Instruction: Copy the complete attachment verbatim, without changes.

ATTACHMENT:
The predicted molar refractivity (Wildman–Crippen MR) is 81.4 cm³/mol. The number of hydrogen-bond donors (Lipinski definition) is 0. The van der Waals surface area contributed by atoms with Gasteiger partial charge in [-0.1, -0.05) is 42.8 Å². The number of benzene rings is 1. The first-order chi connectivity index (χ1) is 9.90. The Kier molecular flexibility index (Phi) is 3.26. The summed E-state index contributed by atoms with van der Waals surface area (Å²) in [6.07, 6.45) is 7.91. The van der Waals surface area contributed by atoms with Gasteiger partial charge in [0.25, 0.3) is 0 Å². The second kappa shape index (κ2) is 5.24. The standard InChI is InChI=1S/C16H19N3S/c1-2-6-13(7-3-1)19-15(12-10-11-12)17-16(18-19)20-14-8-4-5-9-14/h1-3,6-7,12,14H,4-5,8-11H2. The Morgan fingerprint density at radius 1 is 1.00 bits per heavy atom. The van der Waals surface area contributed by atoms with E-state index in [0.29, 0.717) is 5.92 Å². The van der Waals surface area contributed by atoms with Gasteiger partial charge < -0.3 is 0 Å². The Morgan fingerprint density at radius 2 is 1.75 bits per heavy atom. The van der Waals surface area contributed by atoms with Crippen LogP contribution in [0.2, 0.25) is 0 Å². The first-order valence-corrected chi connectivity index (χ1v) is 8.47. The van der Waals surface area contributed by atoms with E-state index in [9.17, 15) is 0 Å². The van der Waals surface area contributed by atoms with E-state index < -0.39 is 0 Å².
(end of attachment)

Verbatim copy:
The predicted molar refractivity (Wildman–Crippen MR) is 81.4 cm³/mol. The number of hydrogen-bond donors (Lipinski definition) is 0. The van der Waals surface area contributed by atoms with Gasteiger partial charge in [-0.1, -0.05) is 42.8 Å². The number of benzene rings is 1. The first-order chi connectivity index (χ1) is 9.90. The Kier molecular flexibility index (Phi) is 3.26. The summed E-state index contributed by atoms with van der Waals surface area (Å²) in [6.07, 6.45) is 7.91. The van der Waals surface area contributed by atoms with Gasteiger partial charge in [0.25, 0.3) is 0 Å². The second kappa shape index (κ2) is 5.24. The standard InChI is InChI=1S/C16H19N3S/c1-2-6-13(7-3-1)19-15(12-10-11-12)17-16(18-19)20-14-8-4-5-9-14/h1-3,6-7,12,14H,4-5,8-11H2. The Morgan fingerprint density at radius 1 is 1.00 bits per heavy atom. The van der Waals surface area contributed by atoms with E-state index in [0.29, 0.717) is 5.92 Å². The van der Waals surface area contributed by atoms with Gasteiger partial charge < -0.3 is 0 Å². The Morgan fingerprint density at radius 2 is 1.75 bits per heavy atom. The van der Waals surface area contributed by atoms with Crippen LogP contribution in [0.2, 0.25) is 0 Å². The first-order valence-corrected chi connectivity index (χ1v) is 8.47. The van der Waals surface area contributed by atoms with E-state index in [9.17, 15) is 0 Å². The van der Waals surface area contributed by atoms with E-state index < -0.39 is 0 Å².